Replace expensive SSDs with camera memory?

I'm wondering what other people might think of this:

Fast flash SSDs are expensive per GB. We all know that. On the other hand, I can walk out and buy cards at about $4/GB that have a minimum read/write speed of 60 GB, with maximums twice that, if I go to a camera store and buy SDHC. The next proposed standard is SDXC, and (from Wikipedia) "The maximum transfer rate of SDXC was announced as 104 MByte/s, with plans to increase it to 300 MByte/s in the future."

Should we just have little boxes that look like SD card readers but have RAID controllers? Plug in eight or twelve of those little guys and run like the wind? Would this work? Be cheaper / faster than the current SSD drives? Let me know what you think, please.


Dec 1, 2007
People have already been down that route before SSD's became more common and "affordable".

SSD's have a number of important features such as Controlers that have wear leveling algorithyms to improve reliability of the devices and can deal with bad clusters etc and other factors which add cost.

What you are talking about does work for a while, but you may well end up loosing data and killing the SD cards quite fast with an operating system running off them

There are two problems with camera memory cards:

1) They're slow. A Class 6 SDHC card has a guaranteed write rate of only 6MB/sec, less than 1/10 that of a typical SSD. A high-speed SDXC interface by itself doesn't mean the cards themselves are going to be any faster - and those cards that *are* faster will be more expensive. And even if they use the fastest possible flash chips, a single memory card can't compete with an SSD which uses several chips internally in a RAID-like configuration.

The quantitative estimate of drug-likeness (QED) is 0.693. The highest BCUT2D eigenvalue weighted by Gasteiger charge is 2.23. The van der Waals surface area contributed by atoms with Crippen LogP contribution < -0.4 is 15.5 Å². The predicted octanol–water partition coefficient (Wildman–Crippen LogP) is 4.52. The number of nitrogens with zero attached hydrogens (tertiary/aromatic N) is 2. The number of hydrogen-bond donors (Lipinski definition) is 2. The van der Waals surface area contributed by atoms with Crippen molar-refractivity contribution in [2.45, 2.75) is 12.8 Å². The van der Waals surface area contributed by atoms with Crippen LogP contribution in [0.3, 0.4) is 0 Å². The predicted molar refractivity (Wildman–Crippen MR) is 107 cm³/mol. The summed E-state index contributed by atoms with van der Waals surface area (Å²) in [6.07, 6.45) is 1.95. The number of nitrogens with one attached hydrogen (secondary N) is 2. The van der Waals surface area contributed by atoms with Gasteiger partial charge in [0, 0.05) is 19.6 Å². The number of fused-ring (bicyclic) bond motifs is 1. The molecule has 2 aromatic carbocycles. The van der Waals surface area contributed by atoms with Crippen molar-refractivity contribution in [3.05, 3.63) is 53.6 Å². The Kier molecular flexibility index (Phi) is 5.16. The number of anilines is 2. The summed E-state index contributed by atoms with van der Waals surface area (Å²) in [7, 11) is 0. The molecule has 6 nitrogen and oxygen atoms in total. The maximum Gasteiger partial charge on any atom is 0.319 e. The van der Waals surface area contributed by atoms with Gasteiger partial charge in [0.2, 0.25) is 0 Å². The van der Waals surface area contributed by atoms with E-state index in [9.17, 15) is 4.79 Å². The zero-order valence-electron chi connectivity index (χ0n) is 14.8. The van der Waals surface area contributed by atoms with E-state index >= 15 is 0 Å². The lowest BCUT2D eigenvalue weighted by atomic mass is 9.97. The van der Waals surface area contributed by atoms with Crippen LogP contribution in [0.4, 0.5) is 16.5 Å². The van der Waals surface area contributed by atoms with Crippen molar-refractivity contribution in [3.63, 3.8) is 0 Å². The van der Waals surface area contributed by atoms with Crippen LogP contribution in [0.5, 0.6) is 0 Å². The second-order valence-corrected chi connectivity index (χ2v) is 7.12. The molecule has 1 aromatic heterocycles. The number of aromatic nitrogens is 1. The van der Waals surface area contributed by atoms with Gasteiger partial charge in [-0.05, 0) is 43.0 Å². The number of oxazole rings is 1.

2) They usually connected to a computer system with USB, which itself limits the maximum transfer rate and has latencies which work against the flash memory's access time advantage. USB 3.0 may help this situation somewhat.


Oct 30, 2009

Forget about using SD to make a cheap SSD. If you're serious about this you should use CF.
It uses an interface very similar to P-ATA which means you can convert it to a regular P-ATA drive by using a small, cheap converter. Then you will have all the advantages of a regular P-ATA drive. You can connect them in a RAID configuration, use the onboard P-ATA interface which is 4x faster than USB and requires less CPU power and it's detected as an internal hard drive (no boot issues).

The problems: a fast card costs much more than $4/GB. About $10/GB for 60MB/s cards and about $15/GB for 90MB/s cards.
The second and biggest problem: random writes are extremely slow with these cards. We're talking about 30ms average for the fast cards. That's three times slower than a regular hard drive and probably 100 times slower than a SSD.



what do you mean by "host will hang"?

I just transfered a few hundred megs of data to my micro-sd card and nothing changed. I remember PIO mode on a floppy drive hanging a computer, but I have no trouble with card readers.

Also, during the transfer my highest CPU usage was ~3%, but I do have ~25 tabs of Chrome opened.

Patriot and others already demo'd 90MB/sec USB 3.0 flash drives. Would be nice with ReadyBoost.

But I agree, you get what you pay for. Use an actual SSD for a harddrive or anything important.


Dec 31, 2008
SD cards won't hang the Cpu because they're connected to a separate reader. And CF cards, a less bad choice, do have Udma. By the way, SD cards exceed by far 6MB/s: 18MB/s here on a completely banal one.